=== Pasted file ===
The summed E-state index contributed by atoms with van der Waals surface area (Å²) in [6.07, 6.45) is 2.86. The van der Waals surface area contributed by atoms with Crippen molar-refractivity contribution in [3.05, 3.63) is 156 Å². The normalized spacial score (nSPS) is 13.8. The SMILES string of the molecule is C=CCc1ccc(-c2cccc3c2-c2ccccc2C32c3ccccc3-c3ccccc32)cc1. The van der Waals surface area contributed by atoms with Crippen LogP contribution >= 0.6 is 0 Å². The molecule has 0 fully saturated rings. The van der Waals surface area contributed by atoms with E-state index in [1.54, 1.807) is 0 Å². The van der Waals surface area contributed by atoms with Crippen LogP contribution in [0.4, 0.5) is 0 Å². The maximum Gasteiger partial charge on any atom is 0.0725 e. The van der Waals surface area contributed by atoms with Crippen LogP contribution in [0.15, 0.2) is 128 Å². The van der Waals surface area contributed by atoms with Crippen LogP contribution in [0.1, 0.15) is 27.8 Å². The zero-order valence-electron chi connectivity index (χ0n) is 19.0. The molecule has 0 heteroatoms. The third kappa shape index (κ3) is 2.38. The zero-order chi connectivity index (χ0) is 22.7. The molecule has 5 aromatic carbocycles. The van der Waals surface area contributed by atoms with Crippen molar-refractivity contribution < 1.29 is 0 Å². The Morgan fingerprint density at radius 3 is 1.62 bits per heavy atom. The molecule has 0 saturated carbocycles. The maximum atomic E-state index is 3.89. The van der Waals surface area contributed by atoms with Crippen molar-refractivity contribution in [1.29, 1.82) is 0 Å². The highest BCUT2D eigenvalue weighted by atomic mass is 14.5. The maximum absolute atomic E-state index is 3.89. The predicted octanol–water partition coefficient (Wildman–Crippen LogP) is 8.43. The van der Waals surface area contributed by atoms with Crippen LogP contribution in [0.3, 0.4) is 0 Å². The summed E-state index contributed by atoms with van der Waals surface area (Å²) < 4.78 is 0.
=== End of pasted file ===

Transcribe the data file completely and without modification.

The summed E-state index contributed by atoms with van der Waals surface area (Å²) in [6.07, 6.45) is 2.86. The van der Waals surface area contributed by atoms with Crippen molar-refractivity contribution in [3.05, 3.63) is 156 Å². The normalized spacial score (nSPS) is 13.8. The SMILES string of the molecule is C=CCc1ccc(-c2cccc3c2-c2ccccc2C32c3ccccc3-c3ccccc32)cc1. The van der Waals surface area contributed by atoms with Crippen LogP contribution >= 0.6 is 0 Å². The molecule has 0 fully saturated rings. The van der Waals surface area contributed by atoms with E-state index in [1.54, 1.807) is 0 Å². The van der Waals surface area contributed by atoms with Crippen LogP contribution in [0.4, 0.5) is 0 Å². The maximum Gasteiger partial charge on any atom is 0.0725 e. The van der Waals surface area contributed by atoms with Crippen LogP contribution in [0.15, 0.2) is 128 Å². The van der Waals surface area contributed by atoms with Crippen LogP contribution in [0.1, 0.15) is 27.8 Å². The zero-order valence-electron chi connectivity index (χ0n) is 19.0. The molecule has 0 heteroatoms. The third kappa shape index (κ3) is 2.38. The zero-order chi connectivity index (χ0) is 22.7. The molecule has 5 aromatic carbocycles. The van der Waals surface area contributed by atoms with Crippen molar-refractivity contribution < 1.29 is 0 Å². The Morgan fingerprint density at radius 3 is 1.62 bits per heavy atom. The molecule has 0 saturated carbocycles. The maximum atomic E-state index is 3.89. The van der Waals surface area contributed by atoms with Crippen molar-refractivity contribution in [1.29, 1.82) is 0 Å². The highest BCUT2D eigenvalue weighted by atomic mass is 14.5. The maximum absolute atomic E-state index is 3.89. The predicted octanol–water partition coefficient (Wildman–Crippen LogP) is 8.43. The van der Waals surface area contributed by atoms with Crippen LogP contribution in [0.3, 0.4) is 0 Å². The summed E-state index contributed by atoms with van der Waals surface area (Å²) < 4.78 is 0.